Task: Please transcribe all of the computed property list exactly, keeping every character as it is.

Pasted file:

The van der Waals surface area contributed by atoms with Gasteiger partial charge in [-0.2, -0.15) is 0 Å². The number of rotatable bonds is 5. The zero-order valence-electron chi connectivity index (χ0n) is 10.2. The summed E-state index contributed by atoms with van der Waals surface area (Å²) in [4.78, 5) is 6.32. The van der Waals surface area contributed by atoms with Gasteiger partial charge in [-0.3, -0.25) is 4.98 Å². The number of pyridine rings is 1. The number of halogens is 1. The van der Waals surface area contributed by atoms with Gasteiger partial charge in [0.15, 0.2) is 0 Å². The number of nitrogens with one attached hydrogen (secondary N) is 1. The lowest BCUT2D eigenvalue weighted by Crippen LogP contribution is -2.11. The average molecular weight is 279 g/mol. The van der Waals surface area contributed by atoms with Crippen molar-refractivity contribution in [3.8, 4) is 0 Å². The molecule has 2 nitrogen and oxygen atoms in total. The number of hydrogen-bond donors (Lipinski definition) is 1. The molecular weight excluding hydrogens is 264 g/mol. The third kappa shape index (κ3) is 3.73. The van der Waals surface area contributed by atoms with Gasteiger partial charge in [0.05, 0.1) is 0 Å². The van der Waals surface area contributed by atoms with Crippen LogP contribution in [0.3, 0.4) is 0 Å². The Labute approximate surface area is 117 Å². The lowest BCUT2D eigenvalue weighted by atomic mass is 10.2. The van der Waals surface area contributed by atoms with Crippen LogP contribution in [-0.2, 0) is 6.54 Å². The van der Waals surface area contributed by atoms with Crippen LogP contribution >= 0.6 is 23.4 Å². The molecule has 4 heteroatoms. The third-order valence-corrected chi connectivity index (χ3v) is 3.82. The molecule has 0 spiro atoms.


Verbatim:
The van der Waals surface area contributed by atoms with Gasteiger partial charge in [-0.2, -0.15) is 0 Å². The number of rotatable bonds is 5. The zero-order valence-electron chi connectivity index (χ0n) is 10.2. The summed E-state index contributed by atoms with van der Waals surface area (Å²) in [4.78, 5) is 6.32. The van der Waals surface area contributed by atoms with Gasteiger partial charge in [-0.3, -0.25) is 4.98 Å². The number of pyridine rings is 1. The number of halogens is 1. The van der Waals surface area contributed by atoms with Gasteiger partial charge in [0.15, 0.2) is 0 Å². The number of nitrogens with one attached hydrogen (secondary N) is 1. The lowest BCUT2D eigenvalue weighted by Crippen LogP contribution is -2.11. The average molecular weight is 279 g/mol. The van der Waals surface area contributed by atoms with Crippen molar-refractivity contribution in [3.8, 4) is 0 Å². The molecule has 2 nitrogen and oxygen atoms in total. The number of hydrogen-bond donors (Lipinski definition) is 1. The molecular weight excluding hydrogens is 264 g/mol. The third kappa shape index (κ3) is 3.73. The van der Waals surface area contributed by atoms with Gasteiger partial charge in [0.05, 0.1) is 0 Å². The van der Waals surface area contributed by atoms with Crippen LogP contribution in [0.3, 0.4) is 0 Å². The Labute approximate surface area is 117 Å². The lowest BCUT2D eigenvalue weighted by atomic mass is 10.2. The van der Waals surface area contributed by atoms with Crippen LogP contribution in [-0.2, 0) is 6.54 Å². The van der Waals surface area contributed by atoms with Crippen LogP contribution >= 0.6 is 23.4 Å². The molecule has 4 heteroatoms. The third-order valence-corrected chi connectivity index (χ3v) is 3.82. The molecule has 0 spiro atoms.